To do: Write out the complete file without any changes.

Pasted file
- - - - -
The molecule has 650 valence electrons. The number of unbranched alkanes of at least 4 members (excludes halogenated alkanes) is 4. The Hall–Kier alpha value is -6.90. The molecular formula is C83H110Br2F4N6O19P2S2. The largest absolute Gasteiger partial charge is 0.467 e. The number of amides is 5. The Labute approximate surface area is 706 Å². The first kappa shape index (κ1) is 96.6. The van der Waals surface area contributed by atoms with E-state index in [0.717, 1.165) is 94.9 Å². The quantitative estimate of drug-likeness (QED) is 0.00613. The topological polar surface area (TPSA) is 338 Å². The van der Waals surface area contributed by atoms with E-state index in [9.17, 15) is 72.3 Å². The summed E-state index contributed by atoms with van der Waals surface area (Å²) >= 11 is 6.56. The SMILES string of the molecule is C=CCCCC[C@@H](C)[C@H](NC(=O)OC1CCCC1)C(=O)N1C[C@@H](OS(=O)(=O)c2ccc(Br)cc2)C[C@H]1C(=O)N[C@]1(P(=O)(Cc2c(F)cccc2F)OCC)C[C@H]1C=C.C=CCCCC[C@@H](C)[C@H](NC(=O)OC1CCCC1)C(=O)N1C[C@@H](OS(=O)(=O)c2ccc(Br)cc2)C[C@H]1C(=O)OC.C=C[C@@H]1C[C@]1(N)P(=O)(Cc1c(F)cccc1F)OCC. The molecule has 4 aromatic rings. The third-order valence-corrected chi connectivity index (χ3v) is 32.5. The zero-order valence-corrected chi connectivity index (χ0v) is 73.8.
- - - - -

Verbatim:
The molecule has 650 valence electrons. The number of unbranched alkanes of at least 4 members (excludes halogenated alkanes) is 4. The Hall–Kier alpha value is -6.90. The molecular formula is C83H110Br2F4N6O19P2S2. The largest absolute Gasteiger partial charge is 0.467 e. The number of amides is 5. The Labute approximate surface area is 706 Å². The first kappa shape index (κ1) is 96.6. The van der Waals surface area contributed by atoms with E-state index in [0.717, 1.165) is 94.9 Å². The quantitative estimate of drug-likeness (QED) is 0.00613. The topological polar surface area (TPSA) is 338 Å². The van der Waals surface area contributed by atoms with E-state index in [9.17, 15) is 72.3 Å². The summed E-state index contributed by atoms with van der Waals surface area (Å²) >= 11 is 6.56. The SMILES string of the molecule is C=CCCCC[C@@H](C)[C@H](NC(=O)OC1CCCC1)C(=O)N1C[C@@H](OS(=O)(=O)c2ccc(Br)cc2)C[C@H]1C(=O)N[C@]1(P(=O)(Cc2c(F)cccc2F)OCC)C[C@H]1C=C.C=CCCCC[C@@H](C)[C@H](NC(=O)OC1CCCC1)C(=O)N1C[C@@H](OS(=O)(=O)c2ccc(Br)cc2)C[C@H]1C(=O)OC.C=C[C@@H]1C[C@]1(N)P(=O)(Cc1c(F)cccc1F)OCC. The molecule has 4 aromatic rings. The third-order valence-corrected chi connectivity index (χ3v) is 32.5. The zero-order valence-corrected chi connectivity index (χ0v) is 73.8.